Bound To Stay Bound

View MARC Record
To save an image, right click the thumbnail and choose "Save target as..." or "Save link as..."
 Feasts of fury
 Author: Colossal, Eric

 Publisher:  Amulet Books
 Pub Year: 2016

 Dewey: 741.5
 Classification: Nonfiction
 Physical Description: 124 p., col. ill., 20 cm.

 BTSB No: 232411 ISBN: 9781419716584
 Ages: 8-12 Grades: 3-7

 Cooking -- Fiction
 Cooks -- Fiction
 Adventure fiction
 Fantasy fiction

Price: $15.09

Rutabaga and Pot continue their journey to find the most exotic ingredients and the best recipes and somehow get themselves in a series of pickles. In graphic novel format.


Accelerated Reader Information:
   Interest Level: MG
   Reading Level: 2.70
   Points: 1.0   Quiz: 182221
Reading Counts Information:
   Interest Level: 3-5
   Reading Level: 3.30
   Points: 4.0   Quiz: 68841

   Kirkus Reviews (-) (03/15/16)
   School Library Journal (05/01/16)
   Booklist (03/15/16)
 The Bulletin of the Center for Children's Books (04/16)

Full Text Reviews:

Booklist - 03/15/2016 Colossal’s round-headed, jug-eared chef is back for more adventures in the second installment in the boisterous comic series. Accompanied by his trusty cauldron, Pot, and his backpack kitchen, Rutabaga begins by exploring a decrepit castle for a secret ingredient, which turns out to be a vicious, bloodthirsty spider (which makes a barf-inducing soup). One especially great story wordlessly follows Pot on a journey alone, as it gets into some heroic adventuring by itself. Elsewhere, Ru gets caught up with a melodramatic band of actors, then a crafty thief, and, finally, some mischievous gubblins, whose massive appetites lead to their downfall. All the while, Ru serves up tasty treats while Colossal delivers big laughs with his signature blocky, exaggerated figures, warmly colored small panels, and cartoonish visual jokes. The episodic format is the perfect match for Colossal’s brand of quick-fire humor and comical reactions, and Ru’s occasionally daft gullibility puts him in some dire—but hilarious—situations. Fans of the first installment—and there are many—will be eager to dig into this one. - Copyright 2016 Booklist.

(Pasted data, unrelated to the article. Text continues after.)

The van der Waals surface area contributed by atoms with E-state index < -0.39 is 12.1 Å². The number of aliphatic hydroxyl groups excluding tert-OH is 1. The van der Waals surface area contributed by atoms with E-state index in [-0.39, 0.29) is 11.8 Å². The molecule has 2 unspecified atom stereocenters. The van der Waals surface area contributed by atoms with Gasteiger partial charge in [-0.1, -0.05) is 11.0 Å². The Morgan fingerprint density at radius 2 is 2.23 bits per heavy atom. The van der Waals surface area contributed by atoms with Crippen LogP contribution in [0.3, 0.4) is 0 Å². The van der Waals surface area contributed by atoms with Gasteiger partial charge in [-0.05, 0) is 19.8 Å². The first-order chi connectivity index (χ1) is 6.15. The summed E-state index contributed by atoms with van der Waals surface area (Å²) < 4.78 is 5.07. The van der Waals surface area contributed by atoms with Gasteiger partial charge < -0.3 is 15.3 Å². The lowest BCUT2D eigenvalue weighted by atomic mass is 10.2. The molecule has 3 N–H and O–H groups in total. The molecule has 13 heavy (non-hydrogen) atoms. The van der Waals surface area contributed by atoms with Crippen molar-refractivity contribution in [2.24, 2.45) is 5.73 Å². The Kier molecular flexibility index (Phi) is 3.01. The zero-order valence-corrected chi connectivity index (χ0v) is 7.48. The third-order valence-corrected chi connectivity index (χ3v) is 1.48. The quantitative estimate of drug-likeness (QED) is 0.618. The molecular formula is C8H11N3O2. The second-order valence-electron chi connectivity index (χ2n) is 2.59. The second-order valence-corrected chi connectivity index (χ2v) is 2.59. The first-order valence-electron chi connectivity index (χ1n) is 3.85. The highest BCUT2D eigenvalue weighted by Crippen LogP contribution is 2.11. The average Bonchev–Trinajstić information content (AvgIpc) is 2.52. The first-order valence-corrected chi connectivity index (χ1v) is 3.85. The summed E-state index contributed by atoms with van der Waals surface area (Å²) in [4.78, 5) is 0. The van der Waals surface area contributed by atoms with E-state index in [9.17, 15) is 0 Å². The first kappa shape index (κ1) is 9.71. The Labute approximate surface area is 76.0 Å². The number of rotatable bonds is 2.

Bulletin for the Center... - 04/01/2016 Rutabaga (a human) and Pot (an animate pot) return for another round of ridiculous adventures following their first outing in Rutabaga the Adventure Chef (BCCB 5/15) and travel the seemingly endless land of Colossal’s creation, seeking new ingredients and hoping to share amazing food with all they meet. Pot is absurdly personable, given that he is a cauldron with no facial features, and he gets more of a role in this graphic novel than in the earlier one, sharing adventures while also serving as cooking vessel, beloved companion, and hero. Rutabaga, all bluster and enthusiasm, is equally endearing, resulting in a duo one can’t help but root for, especially when they face dangerous gubblins who can’t be defeated by brawn but might be outmatched when it comes to brains. Lively illustrations (which will be in color in the bound book), liberal use of exclamation points and font changes to emphasize exaggerated points, and manga-style facial expressions keep things pitched at high drama, as Rutabaga seems to react to deathly encounters and minor disappointments with equal amounts of surprise. As with the earlier novel, there are several actual recipes throughout that foodie kids can try, with three specifically featured at the end that would be appropriate even for young cooks. While there isn’t a lot new added to this second encounter, fans will still enjoy the chance visit again with Ru and Pot. AS - Copyright 2016 The Board of Trustees of the University of Illinois.

School Library Journal - 05/01/2016 Gr 2–5—Rutabaga has returned for another round of adventure, excitement, and food. Exploring abandoned castles and haunted forests, Rutabaga and his pet pot scour the land for the rarest ingredients possible to make the most unique dishes imaginable. Once again, he is in over his head; this time, the young chef tries to assist everyone from a troupe of actors putting on a play about a poisoned meal to a befuddled old man who can't remember how his favorite recipe is made. Overall, the individual stories that comprise the book feel more tied together than in the previous installment, resulting in a more complete narrative. Colossal's anime-inspired artwork continues to serve up action and laughs, while his simple language and fast pace make this a perfect recommendation for reluctant readers. Kid-friendly recipes at the end, inspired by Rutabaga's adventures, are a nice touch that will certainly motivate some children to venture into the kitchen. - Copyright 2016 Publishers Weekly, Library Journal and/or School Library Journal used with permission.

View MARC Record